A Surprising Liability
What is unsurprising is the inaccurate use of statistics in the story (also here) since there are nothing like 16,000 churches which have Chancel Repair Liability the figure is closer to 5,200 churches of which about 800 chancels are in the care various bodies like the Church Commissioners and Oxbridge Colleges.
The one clear thing this story shows is how each Church's history is unique with their historical events leading to differing forms of Chancel Repair Liability.
The first surprise: It is nothing to do with Henry VIII.He normally gets the blame for CRL and often he is at fault but here it is the Archbishop of York in 1279 who gave the rectory to the Knights of St John who would then have been liable for the chancel. This is a reminder it is the separation of the rectory (tithes and or land) or part of the rectory from the incumbent that transfers the responsibility of the Chancel to someone other than the incumbent.
The second surprise: The Land is Monastic GlebeIt would seem that the tithes ended up with the Archbishop of York but the Glebe was transferred to lay people. This type of Glebe, according to the 1985 Law Commission on Chancel Repair Liability, was very unlikely to be found but I guess Felixkirk is a place that disproves the rule since it would seem that the Tithe Map noted this Glebe. It seems that liability attached to monastic land may be more common since the owner of Thame Park according to British History online has Prebendal land meaning they are responsible for St Mary's Thame and in 1958 the Lay Rector was known, showing that the knowledge of who a Lay Rector land has not always been forgotten in the mists of time.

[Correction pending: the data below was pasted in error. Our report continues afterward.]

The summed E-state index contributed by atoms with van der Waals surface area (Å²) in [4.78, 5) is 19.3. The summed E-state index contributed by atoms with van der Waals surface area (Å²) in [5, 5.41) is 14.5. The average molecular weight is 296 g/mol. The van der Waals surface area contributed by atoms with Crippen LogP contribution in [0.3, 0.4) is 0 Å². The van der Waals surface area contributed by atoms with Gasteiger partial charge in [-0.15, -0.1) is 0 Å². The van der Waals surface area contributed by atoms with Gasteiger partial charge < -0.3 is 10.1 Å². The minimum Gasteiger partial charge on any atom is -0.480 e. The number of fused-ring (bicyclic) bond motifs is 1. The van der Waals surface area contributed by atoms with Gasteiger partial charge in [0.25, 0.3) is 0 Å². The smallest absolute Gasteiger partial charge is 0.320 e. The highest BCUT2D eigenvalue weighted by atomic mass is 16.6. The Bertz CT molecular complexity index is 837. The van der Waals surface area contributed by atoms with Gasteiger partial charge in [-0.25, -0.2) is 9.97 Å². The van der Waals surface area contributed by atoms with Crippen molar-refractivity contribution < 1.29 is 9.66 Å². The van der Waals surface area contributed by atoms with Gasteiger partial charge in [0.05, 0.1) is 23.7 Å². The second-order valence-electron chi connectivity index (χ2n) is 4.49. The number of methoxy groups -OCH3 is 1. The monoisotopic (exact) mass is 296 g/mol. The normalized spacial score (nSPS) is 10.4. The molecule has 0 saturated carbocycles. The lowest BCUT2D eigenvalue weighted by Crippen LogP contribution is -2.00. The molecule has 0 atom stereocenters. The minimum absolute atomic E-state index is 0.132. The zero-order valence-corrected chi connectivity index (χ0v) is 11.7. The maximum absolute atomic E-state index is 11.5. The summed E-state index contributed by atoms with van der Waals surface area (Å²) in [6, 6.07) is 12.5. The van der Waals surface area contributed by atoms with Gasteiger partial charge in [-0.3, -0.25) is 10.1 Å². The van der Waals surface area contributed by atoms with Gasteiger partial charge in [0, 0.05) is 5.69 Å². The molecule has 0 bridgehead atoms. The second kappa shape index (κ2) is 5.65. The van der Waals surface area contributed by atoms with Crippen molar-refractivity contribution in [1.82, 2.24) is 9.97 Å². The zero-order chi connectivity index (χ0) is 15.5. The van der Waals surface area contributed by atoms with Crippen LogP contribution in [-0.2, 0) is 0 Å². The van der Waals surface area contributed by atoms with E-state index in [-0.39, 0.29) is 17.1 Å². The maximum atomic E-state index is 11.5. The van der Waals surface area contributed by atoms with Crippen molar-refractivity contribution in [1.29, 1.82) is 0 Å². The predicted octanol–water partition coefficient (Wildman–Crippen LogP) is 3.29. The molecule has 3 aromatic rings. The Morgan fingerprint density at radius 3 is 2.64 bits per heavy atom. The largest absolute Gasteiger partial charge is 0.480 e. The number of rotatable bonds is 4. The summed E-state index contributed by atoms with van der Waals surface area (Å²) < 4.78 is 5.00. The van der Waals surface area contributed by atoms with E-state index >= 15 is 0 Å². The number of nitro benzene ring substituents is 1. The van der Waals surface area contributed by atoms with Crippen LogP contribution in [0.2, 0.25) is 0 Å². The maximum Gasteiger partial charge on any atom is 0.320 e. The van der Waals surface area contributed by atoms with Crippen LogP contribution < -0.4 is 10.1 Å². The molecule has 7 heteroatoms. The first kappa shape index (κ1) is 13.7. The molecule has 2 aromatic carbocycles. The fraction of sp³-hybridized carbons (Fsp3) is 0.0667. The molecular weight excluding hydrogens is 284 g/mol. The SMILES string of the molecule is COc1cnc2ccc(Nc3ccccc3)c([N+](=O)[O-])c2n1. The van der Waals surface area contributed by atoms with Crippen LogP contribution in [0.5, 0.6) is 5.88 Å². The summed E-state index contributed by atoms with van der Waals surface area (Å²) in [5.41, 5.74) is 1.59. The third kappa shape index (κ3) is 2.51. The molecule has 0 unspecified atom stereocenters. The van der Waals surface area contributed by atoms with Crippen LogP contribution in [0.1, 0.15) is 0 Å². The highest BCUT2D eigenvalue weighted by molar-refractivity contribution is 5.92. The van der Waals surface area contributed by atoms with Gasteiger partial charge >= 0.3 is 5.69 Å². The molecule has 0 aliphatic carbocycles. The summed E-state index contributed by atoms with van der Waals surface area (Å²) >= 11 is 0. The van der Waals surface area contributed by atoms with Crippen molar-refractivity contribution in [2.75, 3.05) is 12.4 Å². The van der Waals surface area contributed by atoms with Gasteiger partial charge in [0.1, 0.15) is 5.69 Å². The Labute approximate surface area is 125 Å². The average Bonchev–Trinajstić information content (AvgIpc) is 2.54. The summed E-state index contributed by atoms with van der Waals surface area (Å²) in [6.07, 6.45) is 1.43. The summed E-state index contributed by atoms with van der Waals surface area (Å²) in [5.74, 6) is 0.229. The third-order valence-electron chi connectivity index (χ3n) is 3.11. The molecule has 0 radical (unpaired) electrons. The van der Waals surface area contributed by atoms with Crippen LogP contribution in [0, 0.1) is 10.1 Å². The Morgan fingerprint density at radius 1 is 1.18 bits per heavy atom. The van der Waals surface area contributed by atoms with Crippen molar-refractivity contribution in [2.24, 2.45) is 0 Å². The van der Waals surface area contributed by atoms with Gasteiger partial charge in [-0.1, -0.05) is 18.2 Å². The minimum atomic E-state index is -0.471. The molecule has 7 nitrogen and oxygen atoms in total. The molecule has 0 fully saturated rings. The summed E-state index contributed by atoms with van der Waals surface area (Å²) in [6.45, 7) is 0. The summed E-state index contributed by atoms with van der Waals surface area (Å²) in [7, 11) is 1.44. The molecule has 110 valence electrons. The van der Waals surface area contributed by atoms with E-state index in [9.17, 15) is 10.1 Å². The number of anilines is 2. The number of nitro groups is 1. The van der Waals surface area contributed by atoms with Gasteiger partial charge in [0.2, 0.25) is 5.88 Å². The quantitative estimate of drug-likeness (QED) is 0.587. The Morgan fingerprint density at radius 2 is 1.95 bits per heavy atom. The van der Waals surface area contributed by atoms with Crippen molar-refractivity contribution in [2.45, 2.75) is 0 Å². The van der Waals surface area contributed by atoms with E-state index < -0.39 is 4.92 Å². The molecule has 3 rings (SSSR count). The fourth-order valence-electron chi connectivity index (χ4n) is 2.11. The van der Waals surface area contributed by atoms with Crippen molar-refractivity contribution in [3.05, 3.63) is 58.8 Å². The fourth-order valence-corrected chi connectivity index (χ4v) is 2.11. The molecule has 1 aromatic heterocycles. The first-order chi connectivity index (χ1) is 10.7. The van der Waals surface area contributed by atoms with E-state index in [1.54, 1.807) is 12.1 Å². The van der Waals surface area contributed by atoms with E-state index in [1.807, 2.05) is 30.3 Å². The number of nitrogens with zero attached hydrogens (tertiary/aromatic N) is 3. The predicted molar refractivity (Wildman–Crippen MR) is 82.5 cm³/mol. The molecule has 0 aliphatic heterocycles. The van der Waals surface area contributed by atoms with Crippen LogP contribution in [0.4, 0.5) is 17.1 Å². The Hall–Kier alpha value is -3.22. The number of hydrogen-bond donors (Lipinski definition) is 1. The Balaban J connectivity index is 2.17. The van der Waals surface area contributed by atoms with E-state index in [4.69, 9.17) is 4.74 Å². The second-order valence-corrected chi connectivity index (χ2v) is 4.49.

The third surprise: Church Commissioners not involvedThe Land Commission report of 1887 shows that the Tithe Rent Charge in Felixkirk was collected by the Archbishop which would have meant he would have been liable for the upkeep of the chancel jointly with the landowners and this liability has normally ended up with the Church Commissioners. Rent Tithe Charge Liability as set up by the 1936 Tithe Act ignored all other sources of liability and so Church Commissioners could be responsible for anything from 0% to 100% and this would be shown in Felixkirk's record of Ascertainments.
So it is at least possible that the landowners will be sharing the responsibility for the chancel with the Church Commissioners.
The fourth surprise: The PCC felt this was the best way forwardThe PCC either felt the Broadway option was not open to them or they are causing a storm in the local press and making the point that notifying the liability would hinder the charitable objectives of the Church.
Update (8th November)
It would seem that the liability is based on apportioned liability under the 1936 Tithe Act not Monastic Glebe (you can't believe everything you read in the papers!)